Thursday, November 12, 2009

Talent, sure is scary

I'm not an 'art person' but I really appreciate arts. I can't understand what arts people thinking of, but I know it's hard to squeeze into the current market. Let's not belittle our friends in the industry, also don't belittle their sense of arts. Instead, ask ourselves what kind of art do we have.

Here is a story that you might find everywhere but not everyone can be like them.

Creatures of 'Hybrid' symbols of change


KUALA LUMPUR: The "Hybrid" creatures at Wei-Ling Gallery are comfortably perched on high stools.

They are pretty things, and looking at them, one gets the bizarre feeling that they are also happy things.

Conceived by ceramicist Umibaizurah Mahir, perhaps it isn't so strange that these toy pieces have absorbed some of the joy from the hands that lovingly shaped them.

Cool and composed, they also appear untroubled by the trail of destruction that led to their creation.

Made of porcelain and connected by bits of nuts, bolts and kiddie bicycle tyres, the gaily painted figures came into being after Umibaizurah took other toys apart to understand the inner workings.

"I dissected many toys to understand their forms. Then I reproduced the ideas using porcelain and items that I have in my surroundings," said the 34-year-old former lecturer.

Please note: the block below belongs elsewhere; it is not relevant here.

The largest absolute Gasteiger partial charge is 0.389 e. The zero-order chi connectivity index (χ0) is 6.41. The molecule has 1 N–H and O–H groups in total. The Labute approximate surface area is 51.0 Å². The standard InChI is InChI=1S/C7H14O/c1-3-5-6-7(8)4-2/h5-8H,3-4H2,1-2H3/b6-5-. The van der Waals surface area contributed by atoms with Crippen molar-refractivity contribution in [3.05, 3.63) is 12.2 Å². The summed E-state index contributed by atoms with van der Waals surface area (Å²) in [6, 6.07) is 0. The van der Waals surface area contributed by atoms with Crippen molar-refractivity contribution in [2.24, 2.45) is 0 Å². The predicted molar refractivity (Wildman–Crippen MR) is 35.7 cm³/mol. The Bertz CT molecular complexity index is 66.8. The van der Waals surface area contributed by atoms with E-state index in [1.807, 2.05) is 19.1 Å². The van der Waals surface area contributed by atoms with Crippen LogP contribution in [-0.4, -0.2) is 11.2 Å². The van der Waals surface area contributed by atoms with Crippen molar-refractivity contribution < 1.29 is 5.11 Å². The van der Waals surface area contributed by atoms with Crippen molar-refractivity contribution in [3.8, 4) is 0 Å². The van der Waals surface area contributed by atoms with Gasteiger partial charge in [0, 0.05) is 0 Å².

She loves children's art for the naivete and innocence unwittingly expressed by the young artists.

"Hybrid" is Umibaizurah's first solo exhibition and the result of three years' preparation.

"I took my time preparing for my exhibition. I believe an artist is remembered forever for his or her first solo exhibition," she said.

Her collection of ceramic items are inspired by cartoon characters like Tom and Jerry, and ordinary day-to-day mechanical items.

Most of her ceramic art works are fastened to timber blocks and placed on top of stools.

"The timber is of the type used to build kampung houses, to represent the good old days in the past, while the stools, which are tall and modern, depicts the present moment.

"If you look below some of the stools, you will find some bells attached. The bell gives voice to the cheer in the character. In a more abstract way, it also means celebration," said Umibaizurah.

The title "Hybrid" may seem self-explanatory but the artist said there was more to it.

"These hybrid artworks are a reflection of the changes in the environment and identity, as well as our desire to transform or improve things."

The 50-odd art pieces at Wei-Ling Gallery are sold in the range of thousands of ringgit.

A small piece costs about RM3,000. The most expensive item in the collection costs more than RM10,000.

Hybrid will end on Wednesday. For details, visit or

Source: NST


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